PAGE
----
New Criteria Agreed To For Ala. Teacher Training
Montgomery, Ala.--The Alabama board of education voted last week to use teacher-certification-test results as a basis for identifying teacher-training programs in the state's colleges that could be disapproved upon the recommendation of a special review team.
The resolution calls for programs that remain on a target list for four consecutive years to lose board approval automatically.
Currently, teacher candidates must complete a board-approved education program and pass two teacher-certification tests before they can earn a license to teach. Teachers must pass a test in basic professional studies and a second test in their subject area.
The new board resolution links teacher candidates' performance on the tests to the quality of their teacher-training program.
Special Review Team
The proposal adopted calls for using test results to target programs with high student-failure rates, but would base the board's decision to revoke a program's approved status on the findings of a special review team.
The resolution calls for programs in which fewer than 6 of 10 students passed the tests to be placed on target lists.
Then university officials will have the choice of changing the program or improving it.
The state education department would also send a review team to study the school's program and make recommendations for improvement.
If after four consecutive years on the target list the college was unable to improve the test scores of its graduates, the education board could rescind its approval of the program.
John Tyson Jr., the board member who introduced the measure, said it was changed several times to take college officials' fears into consideration and to remove requirements that may have been unfair. For example, the original proposal required that 70 percent of all examinations administered by a program receive passing grades to retain board approval. That was changed to stipulate that 60 percent of a program's students taking the tests be required to pass in order for a program to retain its board approval.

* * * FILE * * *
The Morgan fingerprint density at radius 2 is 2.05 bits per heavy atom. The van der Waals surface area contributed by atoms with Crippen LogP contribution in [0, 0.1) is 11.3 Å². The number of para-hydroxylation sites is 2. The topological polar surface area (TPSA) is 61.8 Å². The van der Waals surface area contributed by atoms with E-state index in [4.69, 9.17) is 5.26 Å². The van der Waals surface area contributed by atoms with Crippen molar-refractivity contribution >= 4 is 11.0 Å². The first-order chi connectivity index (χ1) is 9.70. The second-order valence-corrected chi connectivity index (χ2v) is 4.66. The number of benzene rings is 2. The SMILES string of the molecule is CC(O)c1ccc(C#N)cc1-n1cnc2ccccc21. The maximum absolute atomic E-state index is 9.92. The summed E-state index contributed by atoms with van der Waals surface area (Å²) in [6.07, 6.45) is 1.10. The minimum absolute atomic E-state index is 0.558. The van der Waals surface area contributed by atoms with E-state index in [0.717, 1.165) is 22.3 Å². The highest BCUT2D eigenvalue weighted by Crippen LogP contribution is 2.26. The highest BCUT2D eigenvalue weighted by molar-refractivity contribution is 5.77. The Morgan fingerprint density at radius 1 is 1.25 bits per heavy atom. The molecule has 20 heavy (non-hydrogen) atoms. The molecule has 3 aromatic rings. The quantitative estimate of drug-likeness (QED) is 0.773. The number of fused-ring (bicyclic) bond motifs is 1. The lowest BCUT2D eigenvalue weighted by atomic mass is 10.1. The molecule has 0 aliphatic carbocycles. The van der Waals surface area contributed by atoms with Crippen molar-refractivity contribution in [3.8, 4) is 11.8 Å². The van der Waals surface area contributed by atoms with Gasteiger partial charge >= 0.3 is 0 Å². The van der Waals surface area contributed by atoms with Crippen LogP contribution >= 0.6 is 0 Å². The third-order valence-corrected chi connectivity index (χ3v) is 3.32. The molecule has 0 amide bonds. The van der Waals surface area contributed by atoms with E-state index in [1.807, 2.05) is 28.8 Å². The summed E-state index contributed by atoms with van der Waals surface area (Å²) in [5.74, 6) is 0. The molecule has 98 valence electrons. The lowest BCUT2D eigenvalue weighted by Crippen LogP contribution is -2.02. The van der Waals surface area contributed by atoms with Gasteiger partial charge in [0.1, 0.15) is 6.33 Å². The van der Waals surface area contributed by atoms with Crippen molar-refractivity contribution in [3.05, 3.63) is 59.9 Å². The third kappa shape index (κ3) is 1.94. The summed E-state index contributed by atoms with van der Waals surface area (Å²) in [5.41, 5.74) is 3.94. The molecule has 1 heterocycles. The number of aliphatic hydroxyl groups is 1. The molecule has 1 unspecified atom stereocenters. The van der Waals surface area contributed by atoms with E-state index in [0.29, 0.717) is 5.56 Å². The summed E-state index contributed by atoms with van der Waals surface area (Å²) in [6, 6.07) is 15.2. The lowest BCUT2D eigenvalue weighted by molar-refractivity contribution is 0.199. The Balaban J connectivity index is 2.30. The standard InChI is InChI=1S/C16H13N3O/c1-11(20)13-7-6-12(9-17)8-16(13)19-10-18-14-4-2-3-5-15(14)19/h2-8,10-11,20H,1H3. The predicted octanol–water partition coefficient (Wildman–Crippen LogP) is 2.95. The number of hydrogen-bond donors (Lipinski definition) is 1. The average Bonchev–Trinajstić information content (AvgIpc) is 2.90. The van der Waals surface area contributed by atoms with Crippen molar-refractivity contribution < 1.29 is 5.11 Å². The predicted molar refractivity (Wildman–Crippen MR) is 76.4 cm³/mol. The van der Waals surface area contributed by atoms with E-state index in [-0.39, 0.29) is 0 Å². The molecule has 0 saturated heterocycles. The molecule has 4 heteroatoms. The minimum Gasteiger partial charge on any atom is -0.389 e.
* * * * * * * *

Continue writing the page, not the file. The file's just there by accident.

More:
Mr. Tyson described this as a compromise with black university officials who claim the teacher tests are racially biased.
Another board member said the resolution had been "compromised to the point of its being no good."
"I think the thing is so emasculated that all it's going to do is cause problems and cause paper work," he said.
Mr. Tyson defended the plan by saying the board would be on unsound legal ground if it used only the test as a basis for eliminating college programs. He said other compromises would not weaken the proposal but would encourage black officials to review their programs.
The superintendent is required to compile the target list. The list will be released after students' names are verified with universities and after some programs are disqualified.
For example, a program will be dropped if fewer than 10 students at any one school have taken the tests. Programs will also be dropped if more than half the students taking a test have failed on a statewide basis.
University officials had opposed earlier resolutions because they contained no loophole for small programs, such as those for teachers of the deaf or multi-handicapped, and because they questioned the validity of some of the certification tests.